[By Dave Gale] No doubt your company’s IT department has had to do more with less recently. There’s an upside to the downturn though. Nothing focuses the corporate mind like a little cash-flow crisis.
If you come out the other side of a recession in the same state of fitness as you went in, you’re at risk of getting mauled by the leaner, hungrier and more toned cats around you who have treated the economic crunch as a super-circuit for commerce.
One area that should be having a serious work-out is IT, but is it?
A common problem with IT is that it is seldom deployed effectively. IT is often more about technology than it is about information. Technology is either sexy, clever, constantly evolving, and intriguing and distracting; or it is breaking down, getting old, and needing constant maintenance and overhauling.
Oh, yes, and it’s costly. IT is supposed to empower and enable, making us more productive. Too often, though, it hogs the limelight, irritates the CEO and does a poor job of adding to the bottom line. Most IT managers I know are driven by pain (or, more appropriately, the pursuit of relief from pain). Their lives a constant struggle to keep networks stable, systems up and users vaguely happy.
No wonder we tend to forget that IT is a means to an end. Not surprisingly, it is usually tucked away under the watchful eye of the finance department to ensure someone keeps a hawk-like eye of its costs. With some notable exceptions, financial guys are conservative — sometimes creative with the presentation of figures, but not with the strategic use of information.
So what do we have IT for? Ah, yes, to capture, store, transmit, manipulate, and present information. Information is not sexy. More often than not, it is just plain boring. For one thing, there is a deluge of it, and for another it seldom, if ever, produces insights without hard work. The more important it is, the more boring it seems, unless of course you’re an analyst. It’s not unusual then that “business” and “IT” are often at loggerheads, most often about the value that IT delivers to the business.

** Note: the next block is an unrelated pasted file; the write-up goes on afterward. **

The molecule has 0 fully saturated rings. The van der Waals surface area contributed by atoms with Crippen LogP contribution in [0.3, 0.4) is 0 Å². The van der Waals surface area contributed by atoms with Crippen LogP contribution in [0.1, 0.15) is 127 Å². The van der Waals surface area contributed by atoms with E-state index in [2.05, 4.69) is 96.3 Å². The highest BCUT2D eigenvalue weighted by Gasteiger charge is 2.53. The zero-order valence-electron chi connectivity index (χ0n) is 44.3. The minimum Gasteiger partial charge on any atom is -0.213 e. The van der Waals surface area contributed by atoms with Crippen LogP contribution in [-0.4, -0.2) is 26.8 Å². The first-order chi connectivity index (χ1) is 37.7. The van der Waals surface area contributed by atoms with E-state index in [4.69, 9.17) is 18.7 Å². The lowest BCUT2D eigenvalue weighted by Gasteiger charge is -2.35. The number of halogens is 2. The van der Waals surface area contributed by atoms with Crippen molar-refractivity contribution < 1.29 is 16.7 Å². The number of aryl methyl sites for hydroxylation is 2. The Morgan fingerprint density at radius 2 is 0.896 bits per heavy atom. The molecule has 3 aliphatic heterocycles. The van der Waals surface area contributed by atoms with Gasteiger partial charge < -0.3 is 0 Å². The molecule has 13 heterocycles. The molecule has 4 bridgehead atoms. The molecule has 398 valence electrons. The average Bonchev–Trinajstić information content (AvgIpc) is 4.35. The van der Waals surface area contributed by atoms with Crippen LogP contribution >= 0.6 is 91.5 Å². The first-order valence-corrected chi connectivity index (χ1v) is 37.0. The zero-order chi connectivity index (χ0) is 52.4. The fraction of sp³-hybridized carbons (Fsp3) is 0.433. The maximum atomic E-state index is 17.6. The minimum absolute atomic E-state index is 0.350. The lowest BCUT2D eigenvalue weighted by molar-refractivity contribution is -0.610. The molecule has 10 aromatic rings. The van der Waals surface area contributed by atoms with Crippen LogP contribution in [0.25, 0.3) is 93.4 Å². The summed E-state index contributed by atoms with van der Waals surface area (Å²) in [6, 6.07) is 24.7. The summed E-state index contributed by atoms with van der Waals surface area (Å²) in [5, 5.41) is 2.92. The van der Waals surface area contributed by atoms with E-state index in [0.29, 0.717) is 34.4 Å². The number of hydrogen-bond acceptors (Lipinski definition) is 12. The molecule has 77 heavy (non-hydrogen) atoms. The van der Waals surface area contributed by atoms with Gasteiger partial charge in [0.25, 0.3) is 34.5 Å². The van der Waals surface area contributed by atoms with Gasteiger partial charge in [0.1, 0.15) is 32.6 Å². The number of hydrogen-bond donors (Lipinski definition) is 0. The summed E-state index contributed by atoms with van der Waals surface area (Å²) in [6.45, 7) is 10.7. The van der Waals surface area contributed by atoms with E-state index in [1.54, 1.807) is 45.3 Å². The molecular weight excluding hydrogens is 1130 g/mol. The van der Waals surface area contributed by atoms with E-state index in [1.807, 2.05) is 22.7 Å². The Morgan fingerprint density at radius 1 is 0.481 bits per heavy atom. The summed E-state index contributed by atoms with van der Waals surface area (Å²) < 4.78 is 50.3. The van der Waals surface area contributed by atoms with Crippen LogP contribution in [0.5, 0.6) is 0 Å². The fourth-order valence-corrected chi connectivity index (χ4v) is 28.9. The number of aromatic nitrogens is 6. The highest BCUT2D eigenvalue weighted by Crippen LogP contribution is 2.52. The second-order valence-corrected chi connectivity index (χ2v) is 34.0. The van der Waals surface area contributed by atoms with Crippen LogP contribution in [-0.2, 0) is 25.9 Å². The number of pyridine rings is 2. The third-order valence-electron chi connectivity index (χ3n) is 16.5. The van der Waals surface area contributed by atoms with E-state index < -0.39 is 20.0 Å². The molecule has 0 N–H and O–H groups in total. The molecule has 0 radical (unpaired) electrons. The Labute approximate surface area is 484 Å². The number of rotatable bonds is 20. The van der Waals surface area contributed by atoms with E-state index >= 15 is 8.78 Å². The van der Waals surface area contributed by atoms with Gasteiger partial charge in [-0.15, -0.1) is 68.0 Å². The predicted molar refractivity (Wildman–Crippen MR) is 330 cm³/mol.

Have you ever wondered why the IT department so often reports to the finance director and not the marketing director? The answer is finance is a good place to put it when you see IT as a necessary evil — as a cost centre, and not as a strategic weapon.
IT departments need to up their game. They need to stop seeing themselves (and selling themselves) as the technology guys, the techies who understand how the “network” works. They need to stop seeing themselves as the fix-it brigade, responsible only for fighting fires of a digital kind. Not that we don’t need that crew — we do — but we need to look beyond the crises to competitive, productive, capacity-building.
IT departments need to shape themselves into the “information and insight enablers” of their companies. If your IT department had people who spent more time understanding the business better than the CEO and working out ways to support business better with technology, what would happen? You would get a more productive company for a start.
You could even find some competitive edge you didn’t realise you had. You’d be measuring the right things. You’d have the right information to make good decisions. You’d have the information that provides insight, that reveals the leverage points of the business. The chances are vastly improved that you’d be able to have a savvy, dynamic, customer-centric, productive, service-orientated and more profitable business.
IT can’t make that happen on its own — line functions have a lot to do with making that happen, supported by insightful IT.
So, what must be done? I believe we need to:
- Get our attitude to IT right. Whether you work in IT or you’re the CEO, IT is about information — strategic information;
- Make IT report to marketing — that ought to test our commitment to seeing IT as a strategic weapon;
- Employ a business analyst or two in the IT team, or at least ensure it has those skills;
- Focus on the data and how it can be transformed into insight;
- Learn the language of business, if you’re in IT. Ask questions about the business and the line functions. Listen, understand, gain insight;
- Use technology to work smarter, but only when it is aligned with the company’s strategic intent, and makes sales and support more productive;
- Build systems according to the perceived current and future n eeds of the business;
- Avoid being seduced and then overwhelmed by technology for technology’s sake and set about putting the “I” back into “IT”.
I’d love to hear from those who feel they have moved beyond being the “digital janitors” of the business to being the strategic enablers. Let’s hear your stories.
- Gale, formerly business development director at Storm Telecom, heads up sales and marketing at Viadata. He blogs at hittingthewire.co.za